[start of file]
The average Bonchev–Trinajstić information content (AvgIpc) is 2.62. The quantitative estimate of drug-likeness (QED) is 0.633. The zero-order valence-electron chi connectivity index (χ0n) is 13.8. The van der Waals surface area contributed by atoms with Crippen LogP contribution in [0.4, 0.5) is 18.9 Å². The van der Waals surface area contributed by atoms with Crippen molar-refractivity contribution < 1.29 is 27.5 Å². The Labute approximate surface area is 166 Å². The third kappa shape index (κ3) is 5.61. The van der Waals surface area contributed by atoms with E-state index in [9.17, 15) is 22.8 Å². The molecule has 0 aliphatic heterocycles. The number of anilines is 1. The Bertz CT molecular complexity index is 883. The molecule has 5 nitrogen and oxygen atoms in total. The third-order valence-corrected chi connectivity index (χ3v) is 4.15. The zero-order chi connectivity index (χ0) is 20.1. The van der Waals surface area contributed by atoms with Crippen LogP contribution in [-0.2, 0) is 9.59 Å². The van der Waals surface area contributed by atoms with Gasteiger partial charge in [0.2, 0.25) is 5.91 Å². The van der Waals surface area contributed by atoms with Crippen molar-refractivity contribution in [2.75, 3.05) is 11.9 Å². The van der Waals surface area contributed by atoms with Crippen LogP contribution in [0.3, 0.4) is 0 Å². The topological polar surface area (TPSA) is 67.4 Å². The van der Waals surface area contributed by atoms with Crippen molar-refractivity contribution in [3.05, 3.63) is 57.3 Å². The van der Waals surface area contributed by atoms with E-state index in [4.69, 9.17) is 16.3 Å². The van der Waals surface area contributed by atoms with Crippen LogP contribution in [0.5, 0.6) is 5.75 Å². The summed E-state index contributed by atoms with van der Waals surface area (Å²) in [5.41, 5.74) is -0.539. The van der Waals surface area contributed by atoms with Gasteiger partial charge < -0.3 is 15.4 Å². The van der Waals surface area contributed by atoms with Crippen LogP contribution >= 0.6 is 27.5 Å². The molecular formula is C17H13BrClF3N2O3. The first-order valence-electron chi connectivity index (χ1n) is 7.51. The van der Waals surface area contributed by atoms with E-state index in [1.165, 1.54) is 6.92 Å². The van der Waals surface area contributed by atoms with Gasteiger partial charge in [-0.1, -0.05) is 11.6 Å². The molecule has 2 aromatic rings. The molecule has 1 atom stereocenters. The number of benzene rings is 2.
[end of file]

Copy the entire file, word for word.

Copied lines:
The average Bonchev–Trinajstić information content (AvgIpc) is 2.62. The quantitative estimate of drug-likeness (QED) is 0.633. The zero-order valence-electron chi connectivity index (χ0n) is 13.8. The van der Waals surface area contributed by atoms with Crippen LogP contribution in [0.4, 0.5) is 18.9 Å². The van der Waals surface area contributed by atoms with Crippen molar-refractivity contribution < 1.29 is 27.5 Å². The Labute approximate surface area is 166 Å². The third kappa shape index (κ3) is 5.61. The van der Waals surface area contributed by atoms with E-state index in [9.17, 15) is 22.8 Å². The molecule has 0 aliphatic heterocycles. The number of anilines is 1. The Bertz CT molecular complexity index is 883. The molecule has 5 nitrogen and oxygen atoms in total. The third-order valence-corrected chi connectivity index (χ3v) is 4.15. The zero-order chi connectivity index (χ0) is 20.1. The van der Waals surface area contributed by atoms with Crippen LogP contribution in [-0.2, 0) is 9.59 Å². The van der Waals surface area contributed by atoms with Gasteiger partial charge in [0.2, 0.25) is 5.91 Å². The van der Waals surface area contributed by atoms with Crippen molar-refractivity contribution in [2.75, 3.05) is 11.9 Å². The van der Waals surface area contributed by atoms with Crippen LogP contribution in [0.3, 0.4) is 0 Å². The topological polar surface area (TPSA) is 67.4 Å². The van der Waals surface area contributed by atoms with Crippen molar-refractivity contribution in [3.05, 3.63) is 57.3 Å². The van der Waals surface area contributed by atoms with E-state index in [4.69, 9.17) is 16.3 Å². The van der Waals surface area contributed by atoms with Crippen LogP contribution in [0.5, 0.6) is 5.75 Å². The summed E-state index contributed by atoms with van der Waals surface area (Å²) in [5.41, 5.74) is -0.539. The van der Waals surface area contributed by atoms with Gasteiger partial charge < -0.3 is 15.4 Å². The van der Waals surface area contributed by atoms with Crippen LogP contribution >= 0.6 is 27.5 Å². The molecular formula is C17H13BrClF3N2O3. The first-order valence-electron chi connectivity index (χ1n) is 7.51. The van der Waals surface area contributed by atoms with E-state index in [1.165, 1.54) is 6.92 Å². The van der Waals surface area contributed by atoms with Gasteiger partial charge in [-0.1, -0.05) is 11.6 Å². The molecule has 2 aromatic rings. The molecule has 1 atom stereocenters. The number of benzene rings is 2.